Intracontinental Deformation And Surface Uplift In Mongolia

Team Members

  • Richard W. Carlson (DTM)
  • Karl Wegmann (North Carolina State University)
  • Anne Meltzer, Bruce Idleman, Peter Zeitler, Dork Sahagian (Lehigh University)
  • Page Chamberlain (Stanford University)


Mongolia Sponsors

High Topography in Continental Interiors

With its focus on the lateral motion of lithospheric plates, plate tectonics effectively explains many first-order observations about Earth, such as the global distribution of earthquakes, volcanoes, mountain belts, the relative height and age of continents and ocean basins, and the transfer of material between the surface and deeper parts of the Earth at subduction zones and rifts. While vertical motion, uplift, and subsidence, have long been recognized as an important part of continental geology, the formation of continental plateaus is not predicted by plate tectonics. The goal of this project is to understand the processes responsible for developing high topography in continental interiors and to place them in within the larger framework of plate tectonics.

Mongolia Research Photo
Catching grayling. Photo by Karl Wegmann (North Carolina State University)
Photo by Karl Wegmann
Photo by Karl Wegmann (North Carolina State University)

Why study the Hangay?

The Hangay in Mongolia represents a region of high topography embedded deep within the continental interior of Central Asia. Several lines of evidence suggest that the high-elevation, low-relief topography in the Hangay developed recently in geologic terms and that the geodynamic processes responsible for uplift are still active. Studying a young, active intracontinental uplift provides a special opportunity to observe and unravel these processes. More broadly, the interconnection between deformation of the continents, the development of topography, and global climate is an active area of earth science research. Study of the Hangay Dome will help us better understand the workings of our dynamic planet and how Earth processes impact the environment in which we live.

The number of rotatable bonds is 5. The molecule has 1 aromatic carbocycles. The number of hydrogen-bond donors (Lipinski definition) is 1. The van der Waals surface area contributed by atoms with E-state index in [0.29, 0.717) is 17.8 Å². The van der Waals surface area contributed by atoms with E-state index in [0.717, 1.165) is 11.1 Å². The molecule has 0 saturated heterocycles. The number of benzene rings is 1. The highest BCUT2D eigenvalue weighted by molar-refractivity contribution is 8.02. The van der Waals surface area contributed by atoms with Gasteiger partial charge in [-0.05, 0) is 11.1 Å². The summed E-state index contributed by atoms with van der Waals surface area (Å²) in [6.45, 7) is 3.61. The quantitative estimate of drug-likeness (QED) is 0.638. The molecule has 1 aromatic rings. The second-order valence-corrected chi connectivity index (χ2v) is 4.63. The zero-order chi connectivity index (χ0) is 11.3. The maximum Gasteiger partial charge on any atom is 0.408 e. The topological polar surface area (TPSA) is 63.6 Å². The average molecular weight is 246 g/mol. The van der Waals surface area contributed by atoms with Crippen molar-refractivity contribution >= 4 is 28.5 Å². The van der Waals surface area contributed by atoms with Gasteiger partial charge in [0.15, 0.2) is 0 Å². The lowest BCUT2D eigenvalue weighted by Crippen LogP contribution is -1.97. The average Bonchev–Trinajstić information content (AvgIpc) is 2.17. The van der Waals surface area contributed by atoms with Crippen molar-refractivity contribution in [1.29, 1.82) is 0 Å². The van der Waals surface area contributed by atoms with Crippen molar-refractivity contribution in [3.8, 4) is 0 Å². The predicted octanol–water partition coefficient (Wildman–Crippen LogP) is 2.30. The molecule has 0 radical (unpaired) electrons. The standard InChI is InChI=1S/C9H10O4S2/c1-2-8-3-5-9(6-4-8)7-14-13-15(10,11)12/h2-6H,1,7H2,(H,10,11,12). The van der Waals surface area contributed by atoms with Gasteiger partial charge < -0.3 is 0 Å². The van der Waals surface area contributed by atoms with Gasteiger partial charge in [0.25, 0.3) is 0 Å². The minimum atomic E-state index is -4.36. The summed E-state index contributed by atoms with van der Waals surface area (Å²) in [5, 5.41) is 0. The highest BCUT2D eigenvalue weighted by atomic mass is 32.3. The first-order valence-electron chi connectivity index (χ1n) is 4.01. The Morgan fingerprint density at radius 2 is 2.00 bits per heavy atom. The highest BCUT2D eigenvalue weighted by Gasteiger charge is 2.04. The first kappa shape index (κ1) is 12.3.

Our work focuses on characterizing the physical properties and structure of the lithosphere and sublithospheric mantle, and the timing, rate, and pattern of surface uplift in the Hangay. We are carrying out studies in geomorphology, geochronology, thermochronology, paleoaltimetry, biogeography, petrology, geochemistry, and seismology.

Click here to view the project website.